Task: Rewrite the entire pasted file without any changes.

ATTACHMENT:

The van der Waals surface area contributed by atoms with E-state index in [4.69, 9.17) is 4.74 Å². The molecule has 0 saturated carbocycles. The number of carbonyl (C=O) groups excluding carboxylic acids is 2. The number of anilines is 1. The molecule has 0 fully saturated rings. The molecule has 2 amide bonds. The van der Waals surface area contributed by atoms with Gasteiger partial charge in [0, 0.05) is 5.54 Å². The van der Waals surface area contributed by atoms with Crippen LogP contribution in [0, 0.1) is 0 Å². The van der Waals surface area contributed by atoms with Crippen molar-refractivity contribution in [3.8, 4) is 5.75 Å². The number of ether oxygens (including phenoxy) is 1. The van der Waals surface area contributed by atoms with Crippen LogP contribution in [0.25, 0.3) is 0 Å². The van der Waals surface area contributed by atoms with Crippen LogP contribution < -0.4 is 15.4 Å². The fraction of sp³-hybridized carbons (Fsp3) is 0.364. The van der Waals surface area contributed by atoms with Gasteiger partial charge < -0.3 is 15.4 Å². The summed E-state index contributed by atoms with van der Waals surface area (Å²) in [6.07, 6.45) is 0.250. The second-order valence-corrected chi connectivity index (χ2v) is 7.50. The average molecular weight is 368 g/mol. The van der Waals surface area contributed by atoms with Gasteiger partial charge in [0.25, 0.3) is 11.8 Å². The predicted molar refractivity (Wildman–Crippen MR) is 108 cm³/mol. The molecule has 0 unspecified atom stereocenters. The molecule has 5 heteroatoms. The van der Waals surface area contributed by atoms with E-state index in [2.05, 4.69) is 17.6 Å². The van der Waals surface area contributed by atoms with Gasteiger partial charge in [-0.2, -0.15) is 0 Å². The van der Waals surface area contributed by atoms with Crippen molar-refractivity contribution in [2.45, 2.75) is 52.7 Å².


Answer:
The van der Waals surface area contributed by atoms with E-state index in [4.69, 9.17) is 4.74 Å². The molecule has 0 saturated carbocycles. The number of carbonyl (C=O) groups excluding carboxylic acids is 2. The number of anilines is 1. The molecule has 0 fully saturated rings. The molecule has 2 amide bonds. The van der Waals surface area contributed by atoms with Gasteiger partial charge in [0, 0.05) is 5.54 Å². The van der Waals surface area contributed by atoms with Crippen LogP contribution in [0, 0.1) is 0 Å². The van der Waals surface area contributed by atoms with Crippen molar-refractivity contribution in [3.8, 4) is 5.75 Å². The number of ether oxygens (including phenoxy) is 1. The van der Waals surface area contributed by atoms with Crippen LogP contribution in [0.25, 0.3) is 0 Å². The van der Waals surface area contributed by atoms with Crippen LogP contribution < -0.4 is 15.4 Å². The fraction of sp³-hybridized carbons (Fsp3) is 0.364. The van der Waals surface area contributed by atoms with Gasteiger partial charge < -0.3 is 15.4 Å². The summed E-state index contributed by atoms with van der Waals surface area (Å²) in [6.07, 6.45) is 0.250. The second-order valence-corrected chi connectivity index (χ2v) is 7.50. The average molecular weight is 368 g/mol. The van der Waals surface area contributed by atoms with Gasteiger partial charge in [0.25, 0.3) is 11.8 Å². The predicted molar refractivity (Wildman–Crippen MR) is 108 cm³/mol. The molecule has 0 unspecified atom stereocenters. The molecule has 5 heteroatoms. The van der Waals surface area contributed by atoms with E-state index in [2.05, 4.69) is 17.6 Å². The van der Waals surface area contributed by atoms with Gasteiger partial charge in [-0.2, -0.15) is 0 Å². The van der Waals surface area contributed by atoms with Crippen molar-refractivity contribution in [2.45, 2.75) is 52.7 Å².